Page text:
NOPE (Movie Review)

Yep, GET OUT director Jordan Peele finally misfires with NOPE, a surprisingly dull sci-fi thriller.

** out of ****
Rated R
(for language throughout and some violence / bloody images)
Released: July 22, 2022
Runtime: 135 minutes
Directed by: Jordan Peele
Starring: Daniel Kaluuya, Keke Palmer, Steven Yeun, Brandon Perea, Michael Wincott, Wrenn Schmidt, Donna Mills, Keith David

After the breakout phenomenon of his debut horror film Get Out and the unsettling, provocative follow-up Us, the big question for writer / director Jordan Peele would be if his third movie would continue that stellar streak of high art pop cinema.

The answer, unfortunately, is right there in the title.

Nope is Peele’s first notable misfire, a would-be summer blockbuster teeming with potential that sputters along as a listless genre exercise. Though aiming for scares as he did in his previous efforts, Peele dials back the horror a few notches while taking a big sci-fi swing. Peak Spielberg is the goal here but the results are closer to Shyamalan-in-decline, a clever high concept that can’t fulfill the possibilities of its premise.

In basic terms it’s an alien invasion movie, but set in a rural context rather than global, relegated to the specific ranch lands of two Hollywood horse trainers. They’re a unique team, an African-American sister / brother tandem (Keke Palmer and Get Out’s Daniel Kaluuya) whose great-grandfather was the first person ever filmed in moving pictures (riding a horse, naturally). 

It’s an intriguing legacy that seems ripe for social commentary (especially for Peele, given his track record) but the thematic and racial implications are just one of several aspects that Peele fails to follow through on in any meaningful way. They’re there but they never resonate, just like so much of Nope.

The first forty-five minutes is mostly a series of teases and misdirects, providing brief (and cheap) scares, morseled out with the apparent promise of more credible frights to come. During that time the plot unfolds in a slow roll, needlessly patient and with a tone that drags more than builds. The suspense is tepid and the characters flat (by no fault of the ensemble, to be sure; they’re given little to work with).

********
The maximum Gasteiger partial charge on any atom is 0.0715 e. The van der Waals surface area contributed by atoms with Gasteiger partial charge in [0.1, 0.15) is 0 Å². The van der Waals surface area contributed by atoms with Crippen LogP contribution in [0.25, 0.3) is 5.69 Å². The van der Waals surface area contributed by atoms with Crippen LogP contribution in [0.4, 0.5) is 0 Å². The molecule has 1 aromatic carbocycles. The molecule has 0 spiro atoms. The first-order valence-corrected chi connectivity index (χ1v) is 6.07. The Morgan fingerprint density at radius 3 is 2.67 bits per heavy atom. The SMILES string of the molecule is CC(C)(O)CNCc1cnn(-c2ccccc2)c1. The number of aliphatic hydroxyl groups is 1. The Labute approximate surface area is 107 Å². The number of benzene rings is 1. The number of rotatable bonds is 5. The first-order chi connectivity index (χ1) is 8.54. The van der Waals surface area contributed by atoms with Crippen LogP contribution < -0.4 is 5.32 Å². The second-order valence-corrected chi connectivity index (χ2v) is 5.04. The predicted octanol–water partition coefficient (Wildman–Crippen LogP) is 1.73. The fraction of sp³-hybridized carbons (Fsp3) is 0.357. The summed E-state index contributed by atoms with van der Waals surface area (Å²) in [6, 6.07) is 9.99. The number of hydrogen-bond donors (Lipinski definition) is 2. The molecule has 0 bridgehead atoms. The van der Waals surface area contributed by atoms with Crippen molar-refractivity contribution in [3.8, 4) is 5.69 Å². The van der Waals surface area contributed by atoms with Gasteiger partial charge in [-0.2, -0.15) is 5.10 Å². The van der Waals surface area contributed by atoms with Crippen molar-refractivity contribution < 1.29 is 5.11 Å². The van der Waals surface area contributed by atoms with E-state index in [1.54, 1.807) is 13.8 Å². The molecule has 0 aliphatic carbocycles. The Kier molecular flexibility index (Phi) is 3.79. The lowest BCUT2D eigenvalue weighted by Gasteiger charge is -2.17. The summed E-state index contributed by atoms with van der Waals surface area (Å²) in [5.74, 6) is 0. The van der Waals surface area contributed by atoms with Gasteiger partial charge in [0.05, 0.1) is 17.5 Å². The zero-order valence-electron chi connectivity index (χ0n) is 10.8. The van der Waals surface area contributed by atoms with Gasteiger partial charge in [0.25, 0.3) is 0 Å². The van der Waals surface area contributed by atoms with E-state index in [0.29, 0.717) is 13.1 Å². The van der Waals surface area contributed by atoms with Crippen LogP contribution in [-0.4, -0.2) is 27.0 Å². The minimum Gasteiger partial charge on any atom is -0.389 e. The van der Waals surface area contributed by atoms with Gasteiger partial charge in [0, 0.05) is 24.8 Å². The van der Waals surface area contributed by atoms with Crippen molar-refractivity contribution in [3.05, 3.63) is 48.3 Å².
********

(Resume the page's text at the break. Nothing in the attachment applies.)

Shot with IMAX cameras by Christopher Nolan’s go-to cinematographer Hoyte Van Hoytema, it’s grand in scope. There’s ambition here with visuals to match, but it’s the story that falls short. Random ideas are loosely-knit together. The pieces are there but they never synthesize.

Case in point: the backstory of Steven Yeun’s Cowboy Showman, which does little (if anything) to inform the present events. There’s a terrifying trauma at its core but it’s also implausibly drawn out, as is pretty much everything in Nope.

When payoffs finally start to come in the second and third act, they’re not as bold or blindsiding as one would hope. The stakes (which are to capture footage of the spacecraft and live to tell the tale) aren’t imperative and, worse yet, are completely voluntary, taken on by choice rather than necessity. Consequently, when characters choose to take risks, it’s difficult to muster any sort of emotional investment or even care if they live or die.

And the pièce de résistance? Kaluuya’s OJ discovers a simple ploy that keeps the aliens at bay even when they close in for a kill, but the tack is quite possibly the oldest (and most convenient) cliche in the book.

Peele can still wield cinema with some formidable prowess, but Nope is ultimately all style and no substance (or to the extent there is depth, ideas are too cryptic or left to peripheral symbolism). There’s a mastery of technique on display but it’s all just propping up a threadbare plot with no compelling arc or end. Nope‘s biggest surprise is how underwhelming it is.

Even so, Nope should prove to be a blip in Jordan Peele’s career, not a fall. He’s too good (and smart) a filmmaker to flame out so soon. The talent and the intelligence is there, and neither of those virtues are hampered by indulgence or ego. Yep, Nope is a dud, but it’s a handsome and meticulously crafted one. If it were sloppy, that’s when I’d start to get scared.

2 thoughts on “NOPE (Movie Review)

  1. Nope was his best film to me. None of his characters in any of his movies are fleshed out. And Us was his worst film. It made no sense whatsoever.

    1. I thought GET OUT was brilliant and US was nearly so, but I can definitely understand someone being frustrated with US. With NOPE, I wasn’t so much frustrated as just bored. It never grabbed me, unfortunately, but I’m glad it worked for you (as it seems to for most people).

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